• Visit
  • Apply
  • Give

School of Education

Association for Psychological Science President Nancy Eisenberg (center) presents Roberta Golinkoff (right) and Kathy Hirsh-Pasek (left) with the prestigious James McKeen Cattell Award at the 2015 APS Convention. Photo courtesy of the Association for Psychological Science.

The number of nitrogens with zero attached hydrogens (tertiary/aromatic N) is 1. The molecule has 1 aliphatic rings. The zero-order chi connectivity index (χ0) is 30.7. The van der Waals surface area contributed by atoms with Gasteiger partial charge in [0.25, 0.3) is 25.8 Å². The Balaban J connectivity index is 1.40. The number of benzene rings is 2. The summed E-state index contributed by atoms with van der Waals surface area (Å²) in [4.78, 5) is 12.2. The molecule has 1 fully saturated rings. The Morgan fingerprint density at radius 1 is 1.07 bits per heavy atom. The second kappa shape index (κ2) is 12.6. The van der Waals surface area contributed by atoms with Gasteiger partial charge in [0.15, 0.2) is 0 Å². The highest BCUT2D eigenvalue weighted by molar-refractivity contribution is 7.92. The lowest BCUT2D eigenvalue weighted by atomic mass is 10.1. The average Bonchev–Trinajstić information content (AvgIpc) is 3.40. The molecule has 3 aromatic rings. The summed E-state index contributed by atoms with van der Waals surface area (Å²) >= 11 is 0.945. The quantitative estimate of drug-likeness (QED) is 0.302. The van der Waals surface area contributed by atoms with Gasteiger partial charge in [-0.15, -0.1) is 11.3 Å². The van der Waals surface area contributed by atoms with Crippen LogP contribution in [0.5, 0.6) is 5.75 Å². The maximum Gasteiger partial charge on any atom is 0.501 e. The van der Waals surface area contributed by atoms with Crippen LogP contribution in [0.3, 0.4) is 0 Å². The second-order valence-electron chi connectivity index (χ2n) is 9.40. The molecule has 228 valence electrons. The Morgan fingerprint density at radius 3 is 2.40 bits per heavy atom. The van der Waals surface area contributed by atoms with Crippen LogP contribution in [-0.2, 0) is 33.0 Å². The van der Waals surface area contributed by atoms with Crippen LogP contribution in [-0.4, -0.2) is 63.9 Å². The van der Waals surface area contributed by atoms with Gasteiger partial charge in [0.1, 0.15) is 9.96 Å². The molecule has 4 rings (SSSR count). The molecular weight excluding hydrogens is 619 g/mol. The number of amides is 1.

Roberta Golinkoff, Unidel H. Rodney Sharp Chair in the School of Education, and her long-time collaborator Kathryn Hirsh-Pasek, professor of psychology at Temple University, have been awarded the James McKeen Cattell Fellow Award. This award, the highest honor conferred by the Association for Psychological Science (APS), recognizes “a lifetime of outstanding contributions to applied psychological research.” Professors Golinkoff and Hirsh-Pasek have dedicated their careers to groundbreaking research on language, literacy, education, and spatial development changes in the field of developmental psychology in infants and young children. In the late 1980s, Golinkoff and Hirsh-Pasek pioneered an innovative research method for studying pre-verbal infants named the Intermodal Preferential Looking Paradigm (IPLP). Through the use of side-by-side visual stimuli on a television screen and a single auditory stimulus, researchers were able to determine whether pre-verbal infants could match what they heard with one of the events they saw on the screen. “Before IPLP we really couldn’t understand what it is kids knew about language before they speak. Now, we can use their gaze patterns to see if they can match the language with the one of the events,” said Golinkoff. Golinkoff and Hirsh-Pasek later focused their research on the importance of play in the development of young children. They demonstrated that preschoolers learn best from play and playful learning. In 2010, Golinkoff and Hirsh-Pasek organized the Ultimate Block Party in New York City’s Central Park. Over 50,000 families participated in child-friendly activities that illustrated value of playful learning. Subsequent Block Parties were held in Baltimore and Toronto. “For over 30 years, Roberta and I have used our science to help each child reach his or her potential. The more we know, the more we can fashion programs to help every child succeed,” said Hirsh-Pasek. “I cannot put into words what an honor it is to work with a best friend who shares your passion and your values.” Golinkoff joined the University of Delaware in 1974 and holds joint appointments in the School of Education in the College of Education and Human Development and in the Department of Psychological and Brain Sciences and the Department of Linguistics and Cognitive Science in the College of Arts and Sciences. She currently works as a principal investigator on an Institute of Education Sciences Postdoctoral Training Grant and co-chairs the Frontiers of Innovation Working Group on Playful Learning at Harvard University with Hirsh-Pasek. She also serves as the director of the Child’s Play Learning and Development Lab, which explores the intricate aspects of the language-learning process, cognitive development, and the development of spatial concepts through play. Golinkoff’s achievements have also been recognized by other organizations, including the John Simon Guggenheim Foundation, the University of Delaware, and the American Psychological Association. In recognition of an “exceptional capacity for productive scholarship,” Golinkoff received the prestigious Guggenheim Fellowship. In 2011, she received UD’s Francis Alison Award, the University’s highest competitive faculty honor. The American Psychological Association has awarded Golinkoff the Urie Bronfenbrenner Award and the Distinguished Scientific Lecturer Award. While committed to her research, Golinkoff also supports her students’ efforts, encouraging both undergraduates and graduate students in their scholarly pursuits. “Working with Professor Golinkoff is really great,” said Maya Marzouk, Child’s Play Lab coordinator. “Conducting research with kids is challenging, because you don’t want to influence their answers and skew the data. I feel as though I’m learning so much working here.” Golinkoff and Hirsh-Pasek were presented the Cattell Award on May 21, at the annual APS Convention held in New York. They delivered a joint presentation titled “Living in Pasteur’s Quadrant: Navigating the Uncharted Waters Between Basic and Applied Research.” “It is so nice to have one’s colleagues acknowledge your contributions. There are so many other wonderful people in my field, it is an honor to be recognized in this way,” said Golinkoff. Please see the UDaily story on this recognition here. Article by Elizabeth Adams